Something as simple as a cursory overview of Shotaro Ishinomori’s career can impress even the most jaded comics fan. He holds the Guinness World Record for “Most Comics Published By One Author,” laid the foundation for two separate popular genres, and blazed several different trails across a wide variety of projects. He had a fuller career than most people dream of, and even fifteen years after his death, his creations are still being revamped, remastered, and revived for all-new audiences. His influence is tough to overstate, and his remarkably fruitful career has resulted in a bibliography that’s a library unto itself.

Ishinomori often worked in a science fiction mode, filling his stories with giant monsters, transforming heroes, and robots big and small. His bombastic sci-fi tales worked magic on his target audience — young children and teens, generally — but that doesn’t mean that they didn’t appeal to adults. The contrary is true, in fact. Ishinomori employed classic hero versus villain tropes and slapstick humor in his work, but made sure to include just enough nuance and depth to make the stories fascinating from an adult point of view, as well. The subtext in his work speaks volumes, and often presents a fascinating point of view. Beyond that, the subtext meshes with the child-friendly material in a remarkably organic way.

Cyborg 009 is a classic example of Ishinomori’s broad appeal. A team of nine humans-turned-cyborgs rebel against Black Ghost, an evil organization bent on doing wrong. They fight other cyborgs and giant robots using special powers and laser guns. Each cyborg has his or her own custom power or specialty. Some are capable of moving at mach speed, while others can breathe flame. The fights are flashy and exactly as exciting as they need to be, but the subtext provides Cyborg 009 with an unexpected amount of depth. That depth makes the conflicts in the series even more resonant and exciting. It hints at a greater context than something that is purely the forces of good battling the forces of evil.

merchants of death

Cyborg 009 begins with a history lesson. Ishinomori quickly summarizes World War II, including the dropping of atomic bombs on Hiroshima and Nagasaki, before introducing the idea of nuclear proliferation and the Cold War. He then immediately transitions to a meeting of the real villains of the series, creating a direct link between war and our villains. Instead of being a shadowy cabal of evil magicians, scientists, or aliens, the men behind the horrors sweeping over the globe were much more mundane. They were mere arms dealers and warmongers. They put up with the dramatic overtures of the Black Ghost and produce weapons of mass destruction in order to make money hand over fist. The evil of their actions is simply an acceptable side effect of business. It’s collateral damage.

Ishinomori’s use of warmongers as the prime movers of the series is pointed casting considering the atmosphere at the time. Cyborg 009 debuted in 1964. That’s less than 20 years after the end of World War II and the introduction of atomic warfare, 11 years after the end of the Korean War, and square in the middle of rapidly escalating violence in Vietnam. The world was in the process of being carved up by opposing forces, and the business of war was booming. The creation of newer and more lethal weapons allowed war to become a very profitable enterprise. The predations of warmongers partially led to the overwhelming paranoia and fear that permeated the Cold War era, and nuclear panic ensured that everyone knew that the world could end at any moment.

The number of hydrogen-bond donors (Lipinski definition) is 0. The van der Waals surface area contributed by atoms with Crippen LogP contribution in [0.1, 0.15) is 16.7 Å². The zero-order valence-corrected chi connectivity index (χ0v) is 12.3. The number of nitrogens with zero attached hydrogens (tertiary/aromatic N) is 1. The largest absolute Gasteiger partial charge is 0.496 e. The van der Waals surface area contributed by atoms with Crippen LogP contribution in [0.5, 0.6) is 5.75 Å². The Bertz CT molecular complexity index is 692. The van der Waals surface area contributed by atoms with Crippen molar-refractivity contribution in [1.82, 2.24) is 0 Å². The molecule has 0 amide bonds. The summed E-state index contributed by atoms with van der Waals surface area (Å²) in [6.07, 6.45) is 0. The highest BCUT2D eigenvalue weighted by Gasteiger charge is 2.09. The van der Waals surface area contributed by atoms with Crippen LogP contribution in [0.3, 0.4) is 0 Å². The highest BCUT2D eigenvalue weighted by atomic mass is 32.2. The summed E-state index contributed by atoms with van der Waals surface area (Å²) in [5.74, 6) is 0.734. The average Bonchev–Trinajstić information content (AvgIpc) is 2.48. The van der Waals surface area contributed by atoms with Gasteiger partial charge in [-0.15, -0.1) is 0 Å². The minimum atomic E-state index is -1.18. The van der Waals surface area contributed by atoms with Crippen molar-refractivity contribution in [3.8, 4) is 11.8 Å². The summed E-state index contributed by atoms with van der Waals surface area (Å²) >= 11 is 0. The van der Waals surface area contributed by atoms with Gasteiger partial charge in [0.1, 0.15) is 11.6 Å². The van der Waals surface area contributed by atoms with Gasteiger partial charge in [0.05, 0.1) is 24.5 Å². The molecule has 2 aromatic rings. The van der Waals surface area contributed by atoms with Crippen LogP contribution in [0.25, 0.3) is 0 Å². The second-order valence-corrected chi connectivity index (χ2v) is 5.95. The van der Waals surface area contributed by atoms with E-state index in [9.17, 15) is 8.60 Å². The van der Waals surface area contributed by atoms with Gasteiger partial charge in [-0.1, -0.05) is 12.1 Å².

It’s telling that the villains have such a banal motivation, as well. Ishinomori’s villains may employ the classically cartoonish and outlandish tactics that you would expect from an organization with a name like “Black Ghost,” but at their core, they’re simply men who want more than they have and will stop at nothing to get it. They’re greedy, and greed is a very human failing. The human element is what makes Ishinomori’s stories so resonant, even decades after they were first introduced. The villains in Cyborg 009 are human to the core, and it is the very human capacity for unthinkingly callous evil that drives the Black Ghost.

The cyborgs are part of an arms race. In this case, the warmongers want to create new weapons to take advantage of new battlefields, and thereby avoid the peace process. They’re an escalation, another result of the evolution of war. Black Ghost’s plan to turn humans into cyborgs requires the corruption of human beings. Rather than soliciting soldiers or building a volunteer army of cyborgs from scratch, the organization chooses to kidnap innocent humans from a variety of places and walks of life and turn them into cyborgs. The Black Ghost, like war, can and will touch you, no matter how far removed you may think you are from the conflict.

man made machine

The international and diverse cast of Cyborg 009 hammers that home. Our nine cyborg heroes and the cyborg villains they battle are ballerinas and chefs, actors and delinquents, privileged and oppressed, adults and children. They represent us; they represent humanity. The cyborgs are unique, both in power and personality, but they all have a great capacity for good or evil. Like most humans, they simply have to choose between their baser natures and doing good.